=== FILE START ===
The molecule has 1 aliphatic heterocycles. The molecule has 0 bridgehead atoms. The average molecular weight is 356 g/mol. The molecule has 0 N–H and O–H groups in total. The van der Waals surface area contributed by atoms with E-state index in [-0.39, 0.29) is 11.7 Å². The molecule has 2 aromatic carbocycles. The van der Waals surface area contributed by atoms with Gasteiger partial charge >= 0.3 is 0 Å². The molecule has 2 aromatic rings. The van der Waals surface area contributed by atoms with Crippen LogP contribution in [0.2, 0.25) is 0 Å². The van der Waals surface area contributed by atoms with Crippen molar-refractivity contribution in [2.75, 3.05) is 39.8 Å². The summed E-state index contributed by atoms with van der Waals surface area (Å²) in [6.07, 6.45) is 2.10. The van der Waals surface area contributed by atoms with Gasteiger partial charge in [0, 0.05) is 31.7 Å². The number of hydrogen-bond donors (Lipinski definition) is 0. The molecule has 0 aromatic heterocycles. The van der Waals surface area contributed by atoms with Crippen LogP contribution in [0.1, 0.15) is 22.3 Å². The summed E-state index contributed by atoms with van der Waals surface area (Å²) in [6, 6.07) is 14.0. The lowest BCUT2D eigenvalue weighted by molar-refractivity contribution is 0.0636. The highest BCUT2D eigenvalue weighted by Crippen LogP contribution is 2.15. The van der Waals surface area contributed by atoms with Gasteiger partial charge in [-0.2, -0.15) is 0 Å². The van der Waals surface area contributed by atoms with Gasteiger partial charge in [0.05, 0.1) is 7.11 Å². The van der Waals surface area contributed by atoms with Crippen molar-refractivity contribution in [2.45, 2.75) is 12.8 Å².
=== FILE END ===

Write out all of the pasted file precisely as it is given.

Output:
The molecule has 1 aliphatic heterocycles. The molecule has 0 bridgehead atoms. The average molecular weight is 356 g/mol. The molecule has 0 N–H and O–H groups in total. The van der Waals surface area contributed by atoms with E-state index in [-0.39, 0.29) is 11.7 Å². The molecule has 2 aromatic carbocycles. The van der Waals surface area contributed by atoms with Gasteiger partial charge >= 0.3 is 0 Å². The molecule has 2 aromatic rings. The van der Waals surface area contributed by atoms with Crippen LogP contribution in [0.2, 0.25) is 0 Å². The van der Waals surface area contributed by atoms with Crippen molar-refractivity contribution in [2.75, 3.05) is 39.8 Å². The summed E-state index contributed by atoms with van der Waals surface area (Å²) in [6.07, 6.45) is 2.10. The van der Waals surface area contributed by atoms with Gasteiger partial charge in [0, 0.05) is 31.7 Å². The number of hydrogen-bond donors (Lipinski definition) is 0. The molecule has 0 aromatic heterocycles. The van der Waals surface area contributed by atoms with Crippen LogP contribution in [0.1, 0.15) is 22.3 Å². The summed E-state index contributed by atoms with van der Waals surface area (Å²) in [6, 6.07) is 14.0. The lowest BCUT2D eigenvalue weighted by molar-refractivity contribution is 0.0636. The highest BCUT2D eigenvalue weighted by Crippen LogP contribution is 2.15. The van der Waals surface area contributed by atoms with Gasteiger partial charge in [-0.2, -0.15) is 0 Å². The van der Waals surface area contributed by atoms with Gasteiger partial charge in [0.05, 0.1) is 7.11 Å². The van der Waals surface area contributed by atoms with Crippen molar-refractivity contribution in [2.45, 2.75) is 12.8 Å².